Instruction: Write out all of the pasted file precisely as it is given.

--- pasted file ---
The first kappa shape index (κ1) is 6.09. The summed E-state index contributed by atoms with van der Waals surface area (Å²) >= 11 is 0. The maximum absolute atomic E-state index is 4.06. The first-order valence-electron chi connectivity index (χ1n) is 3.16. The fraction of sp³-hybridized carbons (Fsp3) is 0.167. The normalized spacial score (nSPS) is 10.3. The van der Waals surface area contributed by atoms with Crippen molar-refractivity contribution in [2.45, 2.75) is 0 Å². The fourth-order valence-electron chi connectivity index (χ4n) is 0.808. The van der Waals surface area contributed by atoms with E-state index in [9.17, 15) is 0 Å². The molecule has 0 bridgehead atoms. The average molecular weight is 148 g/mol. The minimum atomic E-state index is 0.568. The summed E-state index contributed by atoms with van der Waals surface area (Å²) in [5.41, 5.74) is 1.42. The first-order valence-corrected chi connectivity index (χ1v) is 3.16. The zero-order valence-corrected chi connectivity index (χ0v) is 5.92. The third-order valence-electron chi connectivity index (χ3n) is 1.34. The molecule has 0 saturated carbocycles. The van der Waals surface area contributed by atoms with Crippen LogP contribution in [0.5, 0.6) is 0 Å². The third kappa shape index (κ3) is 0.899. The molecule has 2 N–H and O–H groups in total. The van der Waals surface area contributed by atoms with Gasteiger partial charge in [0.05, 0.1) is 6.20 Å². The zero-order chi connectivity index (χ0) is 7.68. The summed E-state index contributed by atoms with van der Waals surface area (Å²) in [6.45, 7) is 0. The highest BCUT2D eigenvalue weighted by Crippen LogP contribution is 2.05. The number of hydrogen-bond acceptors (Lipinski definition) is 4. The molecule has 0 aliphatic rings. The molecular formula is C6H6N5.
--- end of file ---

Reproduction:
The first kappa shape index (κ1) is 6.09. The summed E-state index contributed by atoms with van der Waals surface area (Å²) >= 11 is 0. The maximum absolute atomic E-state index is 4.06. The first-order valence-electron chi connectivity index (χ1n) is 3.16. The fraction of sp³-hybridized carbons (Fsp3) is 0.167. The normalized spacial score (nSPS) is 10.3. The van der Waals surface area contributed by atoms with Crippen molar-refractivity contribution in [2.45, 2.75) is 0 Å². The fourth-order valence-electron chi connectivity index (χ4n) is 0.808. The van der Waals surface area contributed by atoms with E-state index in [9.17, 15) is 0 Å². The molecule has 0 bridgehead atoms. The average molecular weight is 148 g/mol. The minimum atomic E-state index is 0.568. The summed E-state index contributed by atoms with van der Waals surface area (Å²) in [5.41, 5.74) is 1.42. The first-order valence-corrected chi connectivity index (χ1v) is 3.16. The zero-order valence-corrected chi connectivity index (χ0v) is 5.92. The third-order valence-electron chi connectivity index (χ3n) is 1.34. The molecule has 0 saturated carbocycles. The van der Waals surface area contributed by atoms with Crippen LogP contribution in [0.5, 0.6) is 0 Å². The third kappa shape index (κ3) is 0.899. The molecule has 2 N–H and O–H groups in total. The van der Waals surface area contributed by atoms with Gasteiger partial charge in [0.05, 0.1) is 6.20 Å². The zero-order chi connectivity index (χ0) is 7.68. The summed E-state index contributed by atoms with van der Waals surface area (Å²) in [6.45, 7) is 0. The highest BCUT2D eigenvalue weighted by Crippen LogP contribution is 2.05. The number of hydrogen-bond acceptors (Lipinski definition) is 4. The molecule has 0 aliphatic rings. The molecular formula is C6H6N5.